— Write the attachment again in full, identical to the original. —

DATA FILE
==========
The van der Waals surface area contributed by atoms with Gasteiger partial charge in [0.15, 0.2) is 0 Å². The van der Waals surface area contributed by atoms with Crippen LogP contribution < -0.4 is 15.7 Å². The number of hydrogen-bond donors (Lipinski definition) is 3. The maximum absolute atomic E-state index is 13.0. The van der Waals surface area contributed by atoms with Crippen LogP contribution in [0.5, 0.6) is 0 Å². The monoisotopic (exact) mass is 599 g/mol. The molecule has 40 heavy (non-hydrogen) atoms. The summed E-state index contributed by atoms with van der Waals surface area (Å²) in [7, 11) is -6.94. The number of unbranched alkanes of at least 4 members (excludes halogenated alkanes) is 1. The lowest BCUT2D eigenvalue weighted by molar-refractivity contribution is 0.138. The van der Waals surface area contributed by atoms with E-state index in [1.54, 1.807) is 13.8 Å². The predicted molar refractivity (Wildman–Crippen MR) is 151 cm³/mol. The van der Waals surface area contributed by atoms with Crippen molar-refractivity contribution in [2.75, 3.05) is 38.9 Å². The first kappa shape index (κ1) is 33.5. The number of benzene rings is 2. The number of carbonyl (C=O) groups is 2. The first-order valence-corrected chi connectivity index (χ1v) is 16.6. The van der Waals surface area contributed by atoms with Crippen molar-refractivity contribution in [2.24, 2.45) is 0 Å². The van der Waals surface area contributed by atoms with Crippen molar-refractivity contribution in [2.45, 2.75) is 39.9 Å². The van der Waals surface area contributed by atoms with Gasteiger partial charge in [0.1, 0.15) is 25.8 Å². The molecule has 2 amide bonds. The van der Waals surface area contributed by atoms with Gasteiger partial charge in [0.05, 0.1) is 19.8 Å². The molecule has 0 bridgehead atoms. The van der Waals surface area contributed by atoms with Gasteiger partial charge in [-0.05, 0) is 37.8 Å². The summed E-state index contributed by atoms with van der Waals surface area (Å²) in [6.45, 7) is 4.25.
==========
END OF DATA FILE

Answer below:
The van der Waals surface area contributed by atoms with Gasteiger partial charge in [0.15, 0.2) is 0 Å². The van der Waals surface area contributed by atoms with Crippen LogP contribution < -0.4 is 15.7 Å². The number of hydrogen-bond donors (Lipinski definition) is 3. The maximum absolute atomic E-state index is 13.0. The van der Waals surface area contributed by atoms with Crippen LogP contribution in [0.5, 0.6) is 0 Å². The monoisotopic (exact) mass is 599 g/mol. The molecule has 40 heavy (non-hydrogen) atoms. The summed E-state index contributed by atoms with van der Waals surface area (Å²) in [7, 11) is -6.94. The number of unbranched alkanes of at least 4 members (excludes halogenated alkanes) is 1. The lowest BCUT2D eigenvalue weighted by molar-refractivity contribution is 0.138. The van der Waals surface area contributed by atoms with E-state index in [1.54, 1.807) is 13.8 Å². The predicted molar refractivity (Wildman–Crippen MR) is 151 cm³/mol. The van der Waals surface area contributed by atoms with Crippen molar-refractivity contribution in [2.75, 3.05) is 38.9 Å². The first kappa shape index (κ1) is 33.5. The number of benzene rings is 2. The number of carbonyl (C=O) groups is 2. The first-order valence-corrected chi connectivity index (χ1v) is 16.6. The van der Waals surface area contributed by atoms with Crippen molar-refractivity contribution in [2.24, 2.45) is 0 Å². The van der Waals surface area contributed by atoms with Crippen molar-refractivity contribution in [2.45, 2.75) is 39.9 Å². The van der Waals surface area contributed by atoms with Gasteiger partial charge in [0.1, 0.15) is 25.8 Å². The molecule has 2 amide bonds. The van der Waals surface area contributed by atoms with Gasteiger partial charge in [0.05, 0.1) is 19.8 Å². The molecule has 0 bridgehead atoms. The van der Waals surface area contributed by atoms with Gasteiger partial charge in [-0.05, 0) is 37.8 Å². The summed E-state index contributed by atoms with van der Waals surface area (Å²) in [6.45, 7) is 4.25.